conk  The extract below is from Lutyens, Maconchy, Williams and Twentieth-Century British Music: A Blest Trio of Sirens, by Rhiannon Mathias (2012). In the front cover photo above Elizabeth Maconchy is on the left, Grace Williams is in the center and Elisabeth Lutyens on the right.

Maconchy’s cycle of 13 string quartets, the first composed in 1933 (when she was 26) and the last in 1979 are inevitably influenced by Bartok but they have their own individual voice – and they have all been recorded. There’s been a recent revival of interest in the work of Grace Williams, resulting in some major works such as the Violin Concerto, Second Symphony and her last major work, Fairest of Stars for soprano and orchestra (1973) receiving modern performances. Lutyens perhaps remains the best known from a historical perspective, though here music is only occasionally played these days. Mathias draws attention to the ambition set of Music for Orchestra pieces written between 1953 and 1981, lush and lyrical in the manner of Alban Berg. According to Anthony Payne (cited by Mathias), these four pieces “occupy a place in her work similar to that of symphonies in other composers”. Music for Orchestra 1V received its broadcast premiere on 15 December 1983 with the City of London Sinfonia, Richard Hickox conducting. Lutyens had died died nine month earlier, on 15 April 1983).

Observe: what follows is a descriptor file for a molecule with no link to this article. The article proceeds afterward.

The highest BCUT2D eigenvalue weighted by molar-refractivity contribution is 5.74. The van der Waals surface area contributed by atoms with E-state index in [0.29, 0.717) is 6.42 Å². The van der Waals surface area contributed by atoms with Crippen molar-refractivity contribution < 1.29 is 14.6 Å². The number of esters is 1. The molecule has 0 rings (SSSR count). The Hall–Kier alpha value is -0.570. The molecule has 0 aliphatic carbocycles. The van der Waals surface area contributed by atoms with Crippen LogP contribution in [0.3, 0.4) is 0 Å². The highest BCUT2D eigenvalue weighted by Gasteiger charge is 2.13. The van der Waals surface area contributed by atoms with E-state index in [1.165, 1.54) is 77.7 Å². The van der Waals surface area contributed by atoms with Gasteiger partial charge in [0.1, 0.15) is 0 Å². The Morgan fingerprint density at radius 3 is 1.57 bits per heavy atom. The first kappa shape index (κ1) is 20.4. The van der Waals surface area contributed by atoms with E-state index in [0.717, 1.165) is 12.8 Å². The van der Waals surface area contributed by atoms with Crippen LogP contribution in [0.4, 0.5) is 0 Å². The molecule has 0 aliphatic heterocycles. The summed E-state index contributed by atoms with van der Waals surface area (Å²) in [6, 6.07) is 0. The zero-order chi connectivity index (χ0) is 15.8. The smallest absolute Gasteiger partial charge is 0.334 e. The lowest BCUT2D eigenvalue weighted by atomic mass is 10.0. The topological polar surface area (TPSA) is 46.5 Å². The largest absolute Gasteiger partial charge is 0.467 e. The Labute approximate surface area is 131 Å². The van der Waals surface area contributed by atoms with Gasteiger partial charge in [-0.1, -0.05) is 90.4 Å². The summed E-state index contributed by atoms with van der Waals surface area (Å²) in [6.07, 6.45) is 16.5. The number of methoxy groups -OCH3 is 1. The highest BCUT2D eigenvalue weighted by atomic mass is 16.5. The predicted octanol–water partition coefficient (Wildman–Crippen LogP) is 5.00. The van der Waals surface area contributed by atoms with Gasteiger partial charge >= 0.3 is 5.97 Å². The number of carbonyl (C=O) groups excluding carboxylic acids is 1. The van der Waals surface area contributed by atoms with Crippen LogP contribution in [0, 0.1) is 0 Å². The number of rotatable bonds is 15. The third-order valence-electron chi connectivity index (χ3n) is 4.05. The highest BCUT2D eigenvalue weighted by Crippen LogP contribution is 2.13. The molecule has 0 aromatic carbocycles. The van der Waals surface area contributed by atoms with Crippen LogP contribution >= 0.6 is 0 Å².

The Arts Theatre Club mentioned in the extract is not the current club with that name in Frith St, but what is now called the Arts Theatre in Great Newport Street. It had opened two years before Bartok’s visit.